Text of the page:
In a field marked by ripoffs of students and taxpayers, Corinthian, which operates under the school names Everest, Heald, and Wyotech, has one of the worst records of all.
Orman's decision to join the University of Phoenix faculty and thus give her seal of approval to the institution does a disservice to Americans across the country who count on her for unvarnished and useful financial advice.
The gainful employment rule is critical to protecting the federal investment in our students and providing opportunities for a wide range of Americans to build careers. And, fortunately, there is a clear path to fixing the rule so it will pass muster in the courts.
The owners of America's big for-profit colleges have developed a big bag of tricks to keep tens of billions of federal dollars flowing their way, regardless of the bad consequences for students and taxpayers. Every time we think we've seen it all, a new brazen tactic emerges.
Increasing higher education attainment for low-income students should close socio-economic disparities. But, a deeper examination of the nation's higher education system reveals that many low-income students with the greatest needs often receive an education that does not empower them economically, politically, and socially.
Daniels should tell the APSCU members that they should curb their arrogant lobbying campaign, improve their programs, and halt their misconduct.
Troops and vets, as well as other potential students, are getting the message that these schools may be hazardous to their futures; enrollment is down, and the industry is in a tailspin.
Instead of taking this opportunity to reform, the industry's big players appear to be digging in, and continuing to use their revenues -- about 86 percent of which come from taxpayers -- to engage in lobbying and propaganda aimed at convincing the public that everything is fine.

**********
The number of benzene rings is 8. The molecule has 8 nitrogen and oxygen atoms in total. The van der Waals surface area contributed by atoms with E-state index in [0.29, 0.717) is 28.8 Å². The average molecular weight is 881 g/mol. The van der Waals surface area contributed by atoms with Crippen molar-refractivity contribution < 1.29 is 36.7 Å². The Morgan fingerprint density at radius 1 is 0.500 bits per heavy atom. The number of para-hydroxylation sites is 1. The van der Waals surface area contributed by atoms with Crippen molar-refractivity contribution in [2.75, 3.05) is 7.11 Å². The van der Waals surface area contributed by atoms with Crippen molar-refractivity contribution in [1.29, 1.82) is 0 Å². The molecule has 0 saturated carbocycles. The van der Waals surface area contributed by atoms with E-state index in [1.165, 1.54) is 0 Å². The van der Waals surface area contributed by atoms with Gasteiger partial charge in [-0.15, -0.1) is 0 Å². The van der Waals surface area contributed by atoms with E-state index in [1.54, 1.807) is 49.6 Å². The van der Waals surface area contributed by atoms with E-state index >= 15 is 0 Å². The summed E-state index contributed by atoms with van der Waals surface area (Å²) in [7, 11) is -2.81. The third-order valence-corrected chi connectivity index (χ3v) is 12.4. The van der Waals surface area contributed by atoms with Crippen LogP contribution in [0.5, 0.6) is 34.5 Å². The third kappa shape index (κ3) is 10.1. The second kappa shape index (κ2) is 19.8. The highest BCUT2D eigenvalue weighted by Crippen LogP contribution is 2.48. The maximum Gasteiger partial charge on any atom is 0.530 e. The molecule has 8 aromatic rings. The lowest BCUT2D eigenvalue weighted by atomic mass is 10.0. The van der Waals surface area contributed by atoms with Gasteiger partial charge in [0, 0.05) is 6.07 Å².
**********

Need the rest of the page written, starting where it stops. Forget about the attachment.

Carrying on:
What the rest of us should worry about is the prospect of for-profit college executives, who have gotten rich by peddling a toxic mix of deceptive recruiting, low-quality programs, and sky-high prices, taking the helm of tax-exempt charities that are supposed to serve the public interest.
Foxx, who has staunchly defended the for-profit college industry despite its blatant record of abusing students and ripping off taxpayers, apparently didn't mention in her remarks that she is one of Congress's biggest recipients of campaign cash from that industry.
Massachusetts Attorney General Martha Coakley says she's expanded her investigation of whether for-profit colleges have deceived students in her state about their prices, graduation rates and job placement records.
Reform Fatigue In L.A.? "Antonio Villaraigosa Led The Way On Education Reform, But His Potential Successors Are Reluctant To Pick Up The Torch," reads the headline of an L.A. Weekly blog post.. The two top mayoral contenders to replace Villaraigosa at the helm of the nation's second largest school district aren't campaigning Villaraigosa-style reforms. The West Coast city's dynamic seems to echo New York's -- mayoral candidates have eschewed, for the most part, Mayor Michael Bloomberg's big, controversial reform agenda.
A for-profit college suddenly shut down all its campuses last week, leaving Massachusetts and Maryland students out in the cold. Although we don't know all the facts yet, the school's abrupt demise appears to be a window into how lax standards in the for-profit college industry can harm students and taxpayers.
Many of America's big for-profit colleges spend more on advertising and high-pressure recruiting than they do on educating students -- a key reason why so many of their students drop out and end up with insurmountable debt.
Eight U.S. Senators today sent a letter to U.S. Secretary of Education Arne Duncan calling on him to investigate tactics used by some major for-profit colleges to circumvent rules aimed at reducing student loan defaults.
Far from being the friends and empowerers of people of color, women, veterans, and low-income people, many of the big for-profit colleges have been some of their worst predators.